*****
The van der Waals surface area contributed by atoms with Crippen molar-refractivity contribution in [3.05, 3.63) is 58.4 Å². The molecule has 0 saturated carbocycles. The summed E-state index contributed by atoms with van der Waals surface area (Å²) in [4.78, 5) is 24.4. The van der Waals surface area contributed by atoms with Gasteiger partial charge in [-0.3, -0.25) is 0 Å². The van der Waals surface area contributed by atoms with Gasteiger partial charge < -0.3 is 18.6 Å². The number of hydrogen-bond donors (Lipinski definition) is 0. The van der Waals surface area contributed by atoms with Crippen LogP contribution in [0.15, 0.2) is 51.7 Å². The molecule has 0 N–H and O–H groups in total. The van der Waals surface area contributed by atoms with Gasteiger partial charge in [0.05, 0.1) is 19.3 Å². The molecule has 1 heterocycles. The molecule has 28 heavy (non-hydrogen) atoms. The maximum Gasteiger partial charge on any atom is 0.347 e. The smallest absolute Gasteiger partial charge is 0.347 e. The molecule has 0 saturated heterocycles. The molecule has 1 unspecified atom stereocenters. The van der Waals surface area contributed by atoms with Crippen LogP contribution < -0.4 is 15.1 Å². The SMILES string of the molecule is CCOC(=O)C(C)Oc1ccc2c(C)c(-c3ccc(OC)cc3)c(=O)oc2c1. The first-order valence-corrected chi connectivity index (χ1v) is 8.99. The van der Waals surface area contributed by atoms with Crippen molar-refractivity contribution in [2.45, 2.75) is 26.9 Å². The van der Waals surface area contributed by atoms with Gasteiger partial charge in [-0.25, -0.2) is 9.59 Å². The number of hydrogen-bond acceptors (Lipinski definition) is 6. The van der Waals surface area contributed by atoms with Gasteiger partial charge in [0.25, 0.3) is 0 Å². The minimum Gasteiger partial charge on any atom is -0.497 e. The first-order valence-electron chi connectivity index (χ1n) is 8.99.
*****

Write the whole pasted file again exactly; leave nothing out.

The van der Waals surface area contributed by atoms with Crippen molar-refractivity contribution in [3.05, 3.63) is 58.4 Å². The molecule has 0 saturated carbocycles. The summed E-state index contributed by atoms with van der Waals surface area (Å²) in [4.78, 5) is 24.4. The van der Waals surface area contributed by atoms with Gasteiger partial charge in [-0.3, -0.25) is 0 Å². The van der Waals surface area contributed by atoms with Gasteiger partial charge < -0.3 is 18.6 Å². The number of hydrogen-bond donors (Lipinski definition) is 0. The van der Waals surface area contributed by atoms with Crippen LogP contribution in [0.15, 0.2) is 51.7 Å². The molecule has 0 N–H and O–H groups in total. The van der Waals surface area contributed by atoms with Gasteiger partial charge in [0.05, 0.1) is 19.3 Å². The molecule has 1 heterocycles. The molecule has 28 heavy (non-hydrogen) atoms. The maximum Gasteiger partial charge on any atom is 0.347 e. The smallest absolute Gasteiger partial charge is 0.347 e. The molecule has 0 saturated heterocycles. The molecule has 1 unspecified atom stereocenters. The van der Waals surface area contributed by atoms with Crippen LogP contribution < -0.4 is 15.1 Å². The SMILES string of the molecule is CCOC(=O)C(C)Oc1ccc2c(C)c(-c3ccc(OC)cc3)c(=O)oc2c1. The first-order valence-corrected chi connectivity index (χ1v) is 8.99. The van der Waals surface area contributed by atoms with Crippen molar-refractivity contribution in [2.45, 2.75) is 26.9 Å². The van der Waals surface area contributed by atoms with Gasteiger partial charge in [-0.25, -0.2) is 9.59 Å². The number of hydrogen-bond acceptors (Lipinski definition) is 6. The van der Waals surface area contributed by atoms with Gasteiger partial charge in [0.25, 0.3) is 0 Å². The minimum Gasteiger partial charge on any atom is -0.497 e. The first-order valence-electron chi connectivity index (χ1n) is 8.99.